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PostPosted: Tue Oct 02, 2018 11:04 am 
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Joined: Mon Jan 11, 2016 10:08 am
Posts: 131
One thing I realised today is that my husband will never experience the pain that his behaviour caused for me.

I doubt he can ever truly know how it feels to be sexually rejected for many years in the knowledge that his spouse was seeking their sexual gratification outside of the relationship. He will never understand how it feels to be deceived on such a scale and then insulted by gaslighting and accusations of mental instability. Nor will he know the anguish of feeling so unwanted and insignificant to the point of depression and self harm, which in my case manifested as an eating disorder. . I can say with some certainty that he will never know or understand this pain.

He may say that he felt shame and self loathing when he was in his addiction, but no one was deceiving him. He was acting out of choice, and part of it involved deliberation and secrecy. To know someone else is betraying your trust is very painful indeed. He will never live through this experience. I doubt that I, in good conscience, could ever inflict this pain onto the most significant person in my life.

This is a huge realisation for me — that he will never know the pain of betrayal. I doubt he even has enough years left to ever experience something as deeply hurtful over so many years, and even if he has, it certainly won’t be in the prime years of his life.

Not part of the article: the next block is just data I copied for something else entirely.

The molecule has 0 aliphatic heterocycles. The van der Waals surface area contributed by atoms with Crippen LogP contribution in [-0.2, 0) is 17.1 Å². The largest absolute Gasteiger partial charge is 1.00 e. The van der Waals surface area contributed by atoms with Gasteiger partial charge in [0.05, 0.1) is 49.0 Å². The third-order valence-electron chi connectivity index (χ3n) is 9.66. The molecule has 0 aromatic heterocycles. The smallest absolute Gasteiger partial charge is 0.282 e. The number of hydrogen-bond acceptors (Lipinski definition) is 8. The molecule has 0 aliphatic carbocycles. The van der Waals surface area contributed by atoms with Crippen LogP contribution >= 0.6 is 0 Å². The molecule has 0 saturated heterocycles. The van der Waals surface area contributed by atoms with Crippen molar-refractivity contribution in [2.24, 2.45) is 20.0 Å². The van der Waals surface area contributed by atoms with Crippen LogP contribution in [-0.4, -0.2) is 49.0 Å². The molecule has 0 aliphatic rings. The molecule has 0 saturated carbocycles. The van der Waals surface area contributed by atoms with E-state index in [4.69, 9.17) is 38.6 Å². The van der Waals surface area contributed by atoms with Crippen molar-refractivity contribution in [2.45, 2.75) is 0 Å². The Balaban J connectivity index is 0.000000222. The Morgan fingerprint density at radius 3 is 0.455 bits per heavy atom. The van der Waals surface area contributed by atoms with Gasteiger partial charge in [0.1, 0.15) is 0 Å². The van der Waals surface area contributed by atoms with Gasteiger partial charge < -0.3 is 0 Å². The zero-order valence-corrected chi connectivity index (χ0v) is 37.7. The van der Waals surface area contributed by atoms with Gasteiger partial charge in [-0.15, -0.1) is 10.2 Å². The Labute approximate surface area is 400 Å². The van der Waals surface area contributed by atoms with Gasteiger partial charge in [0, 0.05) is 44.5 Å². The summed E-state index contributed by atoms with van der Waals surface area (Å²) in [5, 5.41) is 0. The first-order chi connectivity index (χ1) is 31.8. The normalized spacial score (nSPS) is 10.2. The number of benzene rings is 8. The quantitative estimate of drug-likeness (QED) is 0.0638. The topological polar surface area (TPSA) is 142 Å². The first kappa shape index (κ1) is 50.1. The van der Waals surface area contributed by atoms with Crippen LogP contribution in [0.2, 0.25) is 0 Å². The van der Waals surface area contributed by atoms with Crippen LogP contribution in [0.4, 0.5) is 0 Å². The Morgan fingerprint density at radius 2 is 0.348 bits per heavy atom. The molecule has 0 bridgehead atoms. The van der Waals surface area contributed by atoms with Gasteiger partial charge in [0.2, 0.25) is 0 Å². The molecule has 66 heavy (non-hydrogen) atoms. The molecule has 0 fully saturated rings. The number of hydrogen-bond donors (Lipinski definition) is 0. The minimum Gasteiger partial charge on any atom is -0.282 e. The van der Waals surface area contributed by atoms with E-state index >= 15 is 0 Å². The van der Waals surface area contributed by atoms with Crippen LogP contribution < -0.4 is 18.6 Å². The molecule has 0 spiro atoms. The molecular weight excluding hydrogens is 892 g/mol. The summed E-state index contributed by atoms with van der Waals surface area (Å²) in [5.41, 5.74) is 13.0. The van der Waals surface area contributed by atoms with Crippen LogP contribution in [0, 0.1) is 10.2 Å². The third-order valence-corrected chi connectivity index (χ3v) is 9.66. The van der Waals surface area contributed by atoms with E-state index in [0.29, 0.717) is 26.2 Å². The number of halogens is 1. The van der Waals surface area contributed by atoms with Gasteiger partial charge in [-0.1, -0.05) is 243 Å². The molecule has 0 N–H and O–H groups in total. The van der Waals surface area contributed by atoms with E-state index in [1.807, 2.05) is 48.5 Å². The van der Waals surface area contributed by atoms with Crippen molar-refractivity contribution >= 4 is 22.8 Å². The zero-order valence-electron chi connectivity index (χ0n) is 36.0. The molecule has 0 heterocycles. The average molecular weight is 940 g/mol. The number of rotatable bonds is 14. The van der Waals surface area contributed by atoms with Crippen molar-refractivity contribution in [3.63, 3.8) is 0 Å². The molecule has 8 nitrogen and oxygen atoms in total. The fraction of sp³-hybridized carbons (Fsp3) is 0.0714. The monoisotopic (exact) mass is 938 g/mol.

My husband has very little idea about how forgiveness. He doesn’t understand that forgiveness is a process. That it is based on knowing what happened and accepting it as reality. It is about making peace with deception. It is living with the knowledge that the one you love most can also be the one who hurts you the most. That minimising and lying about what happened will only hinder the forgiveness process. My husband has nothing to forgive, certainly nothing of this magnitude. Yet somehow he expects forgiveness whilst still holding on to his option to deceive.

I feel that this realisation is significant. It’s a significant part of the reason why I am stuck. I suspect it’s the same for many partners, especially those betrayed throughout what should have been the best years of their lives. We can’t go back and live those years again. We will forever be looking back at our lives with at sadness and regret, and the knowledge that our lives were never as we believed.

For those of us who have waited in vain for empathy and understanding, we can could perhaps learn the art of self-compassion. Perhaps this is about me letting go of that need to be understood by my spouse. I don’t think he will ever get it. Perhaps this is just another stage in my own healing.


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PostPosted: Wed Oct 03, 2018 2:26 am 
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Joined: Tue Apr 12, 2016 3:22 am
Posts: 146
Your words echo how I feel.
I realised that my husband would never understand, or try to some time ago.
My husband has never opened up, never disclosed, never owned his behaviour.
It has been hard coming out if denial about how little he actually feels. But I know he can't or won't understand or feel my pain. To get him to understand the culmlative effect of thirty plus years of rejection and betrayal is beyond him. It is the responses and non accountability etc that makes forgiveness impossible for me.
I thin k the sticking point is the fact that he has never sat down with me and opened up, never shown he is vulnerable, since d day he has never said a word about it, as if by trying to avoid anything emotional it will be OK. To me this feels as if he is a narcissist rather than an addict. I cant move on with him unless there is a glimmer of self reflection, and I am working on this aspect, I never got any answers, ex plantations. Oddly I am over what the I ciders were, what I cannot forgive or get past is his responses after he was called out.